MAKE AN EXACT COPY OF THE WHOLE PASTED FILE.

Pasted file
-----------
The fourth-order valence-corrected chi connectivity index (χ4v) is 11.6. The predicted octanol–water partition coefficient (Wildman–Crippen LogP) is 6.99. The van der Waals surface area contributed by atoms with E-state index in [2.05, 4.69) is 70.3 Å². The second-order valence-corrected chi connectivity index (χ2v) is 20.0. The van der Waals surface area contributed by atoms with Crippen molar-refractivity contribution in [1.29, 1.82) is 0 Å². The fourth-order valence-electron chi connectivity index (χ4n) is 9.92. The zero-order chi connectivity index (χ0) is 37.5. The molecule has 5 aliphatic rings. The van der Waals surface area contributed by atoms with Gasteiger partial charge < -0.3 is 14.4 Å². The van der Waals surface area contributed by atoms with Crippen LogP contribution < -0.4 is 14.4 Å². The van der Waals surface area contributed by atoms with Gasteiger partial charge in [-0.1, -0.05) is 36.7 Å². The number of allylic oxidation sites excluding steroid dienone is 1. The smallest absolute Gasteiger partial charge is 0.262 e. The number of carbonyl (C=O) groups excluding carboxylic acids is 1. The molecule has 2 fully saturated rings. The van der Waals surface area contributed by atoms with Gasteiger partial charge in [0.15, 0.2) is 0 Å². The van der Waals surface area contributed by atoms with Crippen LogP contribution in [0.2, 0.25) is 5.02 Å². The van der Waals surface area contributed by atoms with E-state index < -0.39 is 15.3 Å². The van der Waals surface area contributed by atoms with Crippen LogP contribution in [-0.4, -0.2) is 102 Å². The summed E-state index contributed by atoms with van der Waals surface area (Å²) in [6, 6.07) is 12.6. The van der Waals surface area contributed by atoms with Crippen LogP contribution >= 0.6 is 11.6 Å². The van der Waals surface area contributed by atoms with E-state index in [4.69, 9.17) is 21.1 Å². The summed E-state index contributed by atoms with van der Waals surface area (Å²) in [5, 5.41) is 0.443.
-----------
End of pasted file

The fourth-order valence-corrected chi connectivity index (χ4v) is 11.6. The predicted octanol–water partition coefficient (Wildman–Crippen LogP) is 6.99. The van der Waals surface area contributed by atoms with E-state index in [2.05, 4.69) is 70.3 Å². The second-order valence-corrected chi connectivity index (χ2v) is 20.0. The van der Waals surface area contributed by atoms with Crippen molar-refractivity contribution in [1.29, 1.82) is 0 Å². The fourth-order valence-electron chi connectivity index (χ4n) is 9.92. The zero-order chi connectivity index (χ0) is 37.5. The molecule has 5 aliphatic rings. The van der Waals surface area contributed by atoms with Gasteiger partial charge < -0.3 is 14.4 Å². The van der Waals surface area contributed by atoms with Crippen LogP contribution < -0.4 is 14.4 Å². The van der Waals surface area contributed by atoms with Gasteiger partial charge in [-0.1, -0.05) is 36.7 Å². The number of allylic oxidation sites excluding steroid dienone is 1. The smallest absolute Gasteiger partial charge is 0.262 e. The number of carbonyl (C=O) groups excluding carboxylic acids is 1. The molecule has 2 fully saturated rings. The van der Waals surface area contributed by atoms with Gasteiger partial charge in [0.15, 0.2) is 0 Å². The van der Waals surface area contributed by atoms with Crippen LogP contribution in [0.2, 0.25) is 5.02 Å². The van der Waals surface area contributed by atoms with E-state index < -0.39 is 15.3 Å². The van der Waals surface area contributed by atoms with Crippen LogP contribution in [-0.4, -0.2) is 102 Å². The summed E-state index contributed by atoms with van der Waals surface area (Å²) in [6, 6.07) is 12.6. The van der Waals surface area contributed by atoms with Crippen LogP contribution >= 0.6 is 11.6 Å². The van der Waals surface area contributed by atoms with E-state index in [4.69, 9.17) is 21.1 Å². The summed E-state index contributed by atoms with van der Waals surface area (Å²) in [5, 5.41) is 0.443.